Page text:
by Clarence H. Robbins
This report is available as a pdf below
Engineers involved in bridge, culvert and highway design often find it necessary to know the magnitude and frequency of discharge from small streams where the drainage basin is urbanized. In order to develop an adequate method for determining the frequency of floods on small streams in Tennessee, where urbanization is a factor, a considerable amount of runoff data are needed. At present there is a scarcity of runoff data from urban areas in Tennessee except in large metropolitan areas. With this in mind the U.S. Geological Survey and the Tennessee Department of Transportation entered into a cooperative agreement in July 1977 to collect data on streams draining less than about 25 mi2 in municipalities with populations ranging between 5,000 and 100,000. The data collected under this project, in combination with urban runoff data collected in Memphis, Nashville and Knoxville, will give a full spectrum of runoff conditions likely to be experienced in Tennessee.
A total of 22 sites have been instrumented across the State as shown in figure 1. Each of the four hydrologic areas as defined in the report "Technique for Estimating Magnitude and Frequency of Floods in Tennessee," 1976, by Randolph and Gamble is represented.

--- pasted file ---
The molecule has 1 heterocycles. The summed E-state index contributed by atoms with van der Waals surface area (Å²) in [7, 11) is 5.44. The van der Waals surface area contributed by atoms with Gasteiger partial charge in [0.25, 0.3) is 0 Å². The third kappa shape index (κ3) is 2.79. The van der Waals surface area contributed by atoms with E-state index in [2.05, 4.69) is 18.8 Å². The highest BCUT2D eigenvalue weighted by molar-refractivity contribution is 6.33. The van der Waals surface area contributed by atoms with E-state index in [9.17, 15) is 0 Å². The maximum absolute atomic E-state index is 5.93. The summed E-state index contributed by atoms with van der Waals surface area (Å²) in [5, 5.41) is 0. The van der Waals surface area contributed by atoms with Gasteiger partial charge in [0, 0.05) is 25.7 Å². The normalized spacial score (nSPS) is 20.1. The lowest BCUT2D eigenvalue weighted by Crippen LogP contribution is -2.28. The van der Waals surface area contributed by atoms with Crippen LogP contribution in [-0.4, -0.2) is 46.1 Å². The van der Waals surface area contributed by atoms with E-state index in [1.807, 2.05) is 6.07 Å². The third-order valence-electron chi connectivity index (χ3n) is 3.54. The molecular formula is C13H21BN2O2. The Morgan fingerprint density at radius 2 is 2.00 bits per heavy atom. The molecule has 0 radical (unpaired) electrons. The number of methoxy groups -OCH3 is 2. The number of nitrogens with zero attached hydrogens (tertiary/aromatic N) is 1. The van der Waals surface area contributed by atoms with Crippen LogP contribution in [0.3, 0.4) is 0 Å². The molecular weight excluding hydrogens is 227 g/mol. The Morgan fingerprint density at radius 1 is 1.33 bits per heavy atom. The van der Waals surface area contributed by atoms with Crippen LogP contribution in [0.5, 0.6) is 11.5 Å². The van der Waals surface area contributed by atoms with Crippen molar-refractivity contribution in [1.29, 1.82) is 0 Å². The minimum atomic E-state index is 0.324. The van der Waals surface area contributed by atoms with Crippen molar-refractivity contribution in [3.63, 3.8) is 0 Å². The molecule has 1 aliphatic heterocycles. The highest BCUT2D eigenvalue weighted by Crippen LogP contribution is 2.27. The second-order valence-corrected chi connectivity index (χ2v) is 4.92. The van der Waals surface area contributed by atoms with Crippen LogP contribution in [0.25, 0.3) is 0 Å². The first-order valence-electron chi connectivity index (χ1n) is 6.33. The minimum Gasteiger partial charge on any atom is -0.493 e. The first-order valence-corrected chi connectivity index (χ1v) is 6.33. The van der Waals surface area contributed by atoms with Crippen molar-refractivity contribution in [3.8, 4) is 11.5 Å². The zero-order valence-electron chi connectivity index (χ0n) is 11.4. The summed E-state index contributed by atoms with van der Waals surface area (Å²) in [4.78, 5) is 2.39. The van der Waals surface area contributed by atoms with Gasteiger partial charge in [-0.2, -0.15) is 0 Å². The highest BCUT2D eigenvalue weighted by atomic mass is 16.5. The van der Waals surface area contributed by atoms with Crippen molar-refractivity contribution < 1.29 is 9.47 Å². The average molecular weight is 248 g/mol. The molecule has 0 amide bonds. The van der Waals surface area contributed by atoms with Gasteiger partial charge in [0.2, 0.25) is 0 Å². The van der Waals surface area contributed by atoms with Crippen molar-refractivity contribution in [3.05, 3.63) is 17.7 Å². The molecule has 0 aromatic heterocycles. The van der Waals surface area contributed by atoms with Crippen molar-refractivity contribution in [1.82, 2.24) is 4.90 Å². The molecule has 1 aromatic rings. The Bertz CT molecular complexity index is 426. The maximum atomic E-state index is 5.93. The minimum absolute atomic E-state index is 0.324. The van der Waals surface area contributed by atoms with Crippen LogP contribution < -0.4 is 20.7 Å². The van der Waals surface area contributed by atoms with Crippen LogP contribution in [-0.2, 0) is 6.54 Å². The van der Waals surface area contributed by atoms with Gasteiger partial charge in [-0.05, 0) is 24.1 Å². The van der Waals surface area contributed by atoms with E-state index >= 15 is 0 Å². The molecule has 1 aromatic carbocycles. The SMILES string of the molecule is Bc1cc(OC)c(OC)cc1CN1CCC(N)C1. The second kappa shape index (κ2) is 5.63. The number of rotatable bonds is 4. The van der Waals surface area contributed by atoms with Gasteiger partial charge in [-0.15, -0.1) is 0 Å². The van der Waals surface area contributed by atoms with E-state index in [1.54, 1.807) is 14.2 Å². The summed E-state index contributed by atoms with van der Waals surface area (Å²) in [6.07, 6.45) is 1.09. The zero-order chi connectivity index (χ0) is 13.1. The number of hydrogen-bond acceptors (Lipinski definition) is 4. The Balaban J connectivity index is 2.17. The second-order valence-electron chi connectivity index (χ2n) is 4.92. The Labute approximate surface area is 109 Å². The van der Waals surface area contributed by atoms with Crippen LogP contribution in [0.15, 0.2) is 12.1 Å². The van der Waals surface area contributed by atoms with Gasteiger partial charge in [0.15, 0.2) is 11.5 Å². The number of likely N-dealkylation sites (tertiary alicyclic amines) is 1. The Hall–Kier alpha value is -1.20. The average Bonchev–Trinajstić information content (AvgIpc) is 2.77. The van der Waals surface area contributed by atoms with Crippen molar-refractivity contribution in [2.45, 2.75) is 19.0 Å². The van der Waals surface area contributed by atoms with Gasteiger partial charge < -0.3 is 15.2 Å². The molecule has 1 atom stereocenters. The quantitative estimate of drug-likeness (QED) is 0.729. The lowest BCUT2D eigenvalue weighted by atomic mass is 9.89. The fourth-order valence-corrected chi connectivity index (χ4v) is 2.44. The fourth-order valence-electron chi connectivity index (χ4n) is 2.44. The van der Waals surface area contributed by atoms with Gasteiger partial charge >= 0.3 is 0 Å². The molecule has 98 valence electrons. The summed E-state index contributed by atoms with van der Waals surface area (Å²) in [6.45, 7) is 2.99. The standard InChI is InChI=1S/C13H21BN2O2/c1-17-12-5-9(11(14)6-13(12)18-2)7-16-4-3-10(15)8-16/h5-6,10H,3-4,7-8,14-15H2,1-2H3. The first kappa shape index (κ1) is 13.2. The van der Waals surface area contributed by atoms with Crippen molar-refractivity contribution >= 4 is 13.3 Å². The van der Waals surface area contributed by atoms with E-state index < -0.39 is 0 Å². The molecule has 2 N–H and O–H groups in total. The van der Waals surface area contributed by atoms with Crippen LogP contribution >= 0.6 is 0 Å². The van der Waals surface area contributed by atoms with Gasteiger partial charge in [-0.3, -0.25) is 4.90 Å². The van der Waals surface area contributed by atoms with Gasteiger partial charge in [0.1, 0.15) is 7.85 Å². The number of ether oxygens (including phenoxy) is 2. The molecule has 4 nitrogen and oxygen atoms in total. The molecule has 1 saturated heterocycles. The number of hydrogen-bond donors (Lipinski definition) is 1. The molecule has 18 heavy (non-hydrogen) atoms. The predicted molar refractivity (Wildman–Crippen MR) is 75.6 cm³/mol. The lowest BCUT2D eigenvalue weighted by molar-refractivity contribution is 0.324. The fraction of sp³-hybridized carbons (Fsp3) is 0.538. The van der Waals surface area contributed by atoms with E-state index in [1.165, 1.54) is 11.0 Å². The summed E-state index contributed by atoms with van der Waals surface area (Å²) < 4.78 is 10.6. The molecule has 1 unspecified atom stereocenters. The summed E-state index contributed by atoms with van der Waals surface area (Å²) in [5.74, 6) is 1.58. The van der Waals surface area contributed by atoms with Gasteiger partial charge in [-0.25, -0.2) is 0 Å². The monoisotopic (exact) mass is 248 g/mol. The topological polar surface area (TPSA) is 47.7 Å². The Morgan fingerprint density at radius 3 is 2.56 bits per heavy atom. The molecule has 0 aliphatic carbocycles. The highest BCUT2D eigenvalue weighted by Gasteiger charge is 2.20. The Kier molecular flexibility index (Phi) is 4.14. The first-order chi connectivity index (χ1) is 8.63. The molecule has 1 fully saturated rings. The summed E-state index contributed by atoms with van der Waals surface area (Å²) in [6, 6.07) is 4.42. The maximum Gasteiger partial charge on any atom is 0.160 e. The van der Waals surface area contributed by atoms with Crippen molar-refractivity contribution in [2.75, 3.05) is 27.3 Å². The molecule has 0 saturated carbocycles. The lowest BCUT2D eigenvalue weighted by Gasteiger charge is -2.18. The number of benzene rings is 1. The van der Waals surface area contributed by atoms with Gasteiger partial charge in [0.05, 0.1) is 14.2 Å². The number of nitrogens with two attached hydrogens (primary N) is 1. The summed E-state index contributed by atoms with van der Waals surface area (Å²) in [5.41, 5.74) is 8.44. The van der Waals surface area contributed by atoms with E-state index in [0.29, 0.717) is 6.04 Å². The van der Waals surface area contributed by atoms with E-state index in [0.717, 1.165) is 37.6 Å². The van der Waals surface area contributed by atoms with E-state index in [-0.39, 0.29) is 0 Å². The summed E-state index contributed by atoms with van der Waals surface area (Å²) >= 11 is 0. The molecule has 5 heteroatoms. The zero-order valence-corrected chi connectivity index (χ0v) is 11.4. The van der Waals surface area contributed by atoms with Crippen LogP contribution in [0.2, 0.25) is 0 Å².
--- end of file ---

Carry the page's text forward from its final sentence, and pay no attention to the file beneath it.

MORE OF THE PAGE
This report summarizes data collected at these 22 sites during the period July 1977, to June 1982, and is the second basic data report to be released during the term of this project. The data presented in this report supersedes data in Basic Data Report No. 1.
After sufficient data have been collected and analyzed, the Geological Survey Rainfall-Runoff model will be calibrated using these data. Urban runoff data from similar studies in Memphis, Nashville, and Knoxville will be incorporated into the data base of this study for the flood frequency analysis. Regional flood-frequency equations for the 2-year through the loo-year recurrence interval floods for small streams in urbanized areas will be developed using the expanded data base.
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